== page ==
SALT LAKE CITY (AP) -- Heather and Clint Larson hoped they'd be spending Christmas with a newly adopted 6-month-old boy. Instead, after a monthslong court battle, the couple had to hand him over to representatives of the birth mother's American Indian tribe and watch him being driven away.
The wrenching, personal struggle for both sides has been complicated by a jurisdictional fight over who has the authority to decide what should happen to the boy, named Talon.
Arguments have hinged on whether the boy should be subject to the Indian Child Welfare Act, a 1978 law designed to give tribes more control over decisions involving Indian children.
While legal details of most custody disputes are not readily available to the public, lawyers for both sides described the dispute for The Associated Press.
The Larsons, who had been taking care of the boy since he was born last summer, aren't giving up. "We're not done fighting," Heather Larson said.
But Talon's birth mother, a member of the Leech Lake Band of the Ojibwe Indian tribe, also is intent on regaining custody.
"He's my son, he's mine and my husband's son, he's the brother of my other children, he's the grandchild of my mom. He's ours," Natasha Roybal told KSTP-TV in Minneapolis.
The AP was unable to reach Roybal for comment.
The Larsons, their attorney and the adoption agency say the Indian Child Welfare Act shouldn't apply to the boy because he doesn't meet membership requirements.
The birth mother's attorney, Shannon Smith, said the woman is a member of the tribe and her two other children are treated as members. Smith said it's clear that Talon should be considered a member, too.
David Simmons, director of government affairs at the National Indian Child Welfare Association in Portland, Ore., said it looks like the Utah adoption agency didn't do enough investigating about whether the 1978 law would apply to Talon.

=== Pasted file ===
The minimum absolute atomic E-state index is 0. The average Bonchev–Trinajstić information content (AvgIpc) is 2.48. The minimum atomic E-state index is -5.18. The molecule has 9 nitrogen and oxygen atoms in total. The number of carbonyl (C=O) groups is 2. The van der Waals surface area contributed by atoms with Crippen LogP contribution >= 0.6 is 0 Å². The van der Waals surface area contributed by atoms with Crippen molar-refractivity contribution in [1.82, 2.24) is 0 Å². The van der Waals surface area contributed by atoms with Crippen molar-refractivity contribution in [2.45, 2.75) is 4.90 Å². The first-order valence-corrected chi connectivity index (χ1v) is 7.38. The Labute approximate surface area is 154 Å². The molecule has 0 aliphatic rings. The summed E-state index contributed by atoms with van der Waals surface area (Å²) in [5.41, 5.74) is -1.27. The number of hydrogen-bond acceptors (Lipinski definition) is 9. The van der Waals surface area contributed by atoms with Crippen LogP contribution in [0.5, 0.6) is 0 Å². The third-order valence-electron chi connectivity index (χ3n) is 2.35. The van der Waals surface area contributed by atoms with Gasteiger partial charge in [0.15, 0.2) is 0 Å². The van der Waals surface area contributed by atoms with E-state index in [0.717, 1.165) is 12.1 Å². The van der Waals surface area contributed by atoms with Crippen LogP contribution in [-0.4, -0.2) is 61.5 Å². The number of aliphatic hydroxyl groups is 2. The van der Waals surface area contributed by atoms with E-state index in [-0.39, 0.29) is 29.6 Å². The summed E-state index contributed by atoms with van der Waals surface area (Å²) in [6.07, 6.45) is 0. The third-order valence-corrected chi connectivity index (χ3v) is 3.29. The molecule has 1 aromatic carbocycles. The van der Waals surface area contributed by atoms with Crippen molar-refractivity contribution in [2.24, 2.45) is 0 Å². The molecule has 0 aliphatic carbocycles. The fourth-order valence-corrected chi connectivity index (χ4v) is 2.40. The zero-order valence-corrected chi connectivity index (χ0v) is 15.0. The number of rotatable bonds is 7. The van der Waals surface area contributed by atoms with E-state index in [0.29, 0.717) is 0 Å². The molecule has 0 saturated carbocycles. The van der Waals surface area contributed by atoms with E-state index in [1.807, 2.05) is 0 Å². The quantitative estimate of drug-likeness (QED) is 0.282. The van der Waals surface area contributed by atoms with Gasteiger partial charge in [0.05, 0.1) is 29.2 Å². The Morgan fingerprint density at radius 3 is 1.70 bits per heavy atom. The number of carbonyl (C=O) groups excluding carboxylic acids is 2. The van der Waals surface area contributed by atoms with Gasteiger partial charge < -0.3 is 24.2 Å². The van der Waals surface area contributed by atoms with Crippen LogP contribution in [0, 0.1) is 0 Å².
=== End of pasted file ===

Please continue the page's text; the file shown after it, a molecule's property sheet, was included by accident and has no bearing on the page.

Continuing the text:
Denise Garza, director of Heart and Soul Adoptions in Farmington, Utah, which facilitated the adoption, said the agency acted properly and did its homework, but the birth mother wasn't upfront with them. Garza said she couldn't provide additional details.
"If the birth mom would have told us the truth from the very beginning, this whole thing would have played out very differently," Garza said.
She said the adoption agency has dealt with the Indian Child Welfare Act and Indian tribes in the past without major problems.
"We've never dealt with a case like this before," Garza said. "It's something you hope no one ever has to go through."
State officials, who haven't been involved in the case because it's a private adoption, said Heart and Soul's license is up to date and there have been no sanctions against it.
The Larsons, who have a 7-year-old son, were excited about the prospect of adding to their family. Earlier this year, Heart and Soul connected them with the pregnant Minnesota woman. Over the following months, Heather Larson and Roybal talked regularly, met in person in Utah and became friends.
Just before Talon was born, the Larsons learned he would likely struggle with drug-related problems after birth. It didn't deter them.
The birth mother came to Utah and Talon was born June 9, dealing with effects of prescribed methadone, according to Smith. He spent the next nine days in the hospital, most of them with the Larsons by his side.
A day after Talon was born, the birth mother relinquished her rights, Larson and Smith said. In Utah, unlike many other states, there's no grace period for backing out after the document is signed.
"When those papers were signed, it was a sigh of relief, a sigh of `Wow, this is really happening,'" Larson said. "We were able to let ourselves go and fall in love with him."
But a few days later, Roybal was full of regret. She wanted her baby back. "She didn't feel right about any of it," Smith said.
While she was in Utah giving birth, tribal officials in Minnesota began looking into reports that her two other sons weren't in a safe environment, Smith said. The tribe took custody of the two sons, according to Smith, and began looking into the boy born in Utah.
Bibeau, the tribe's attorney, said no one is questioning the Larsons' ability to care for the boy. "We're not saying the Larsons are bad people but victims of Heart and Soul," he said.
A tribal court in Minnesota decided in October that the boy belongs with the tribe. A state judge in Utah said she didn't have the authority to supersede the tribe, attorneys said.
The decision was finally made that the boy would leave Utah on Dec. 14. "We held him every minute of every day that we could," Larson said.
By then, Larson said Talon had gotten over his withdrawals and other health problems. He was sleeping through the night, happy and easygoing.
One of their hardest jobs was preparing their 7-year-old son Kade, who sometimes changed Talon's diapers, helped with baths and proudly showed him off to everyone at church. He relished having a little brother.
"He's waited his whole life for this," Larson said.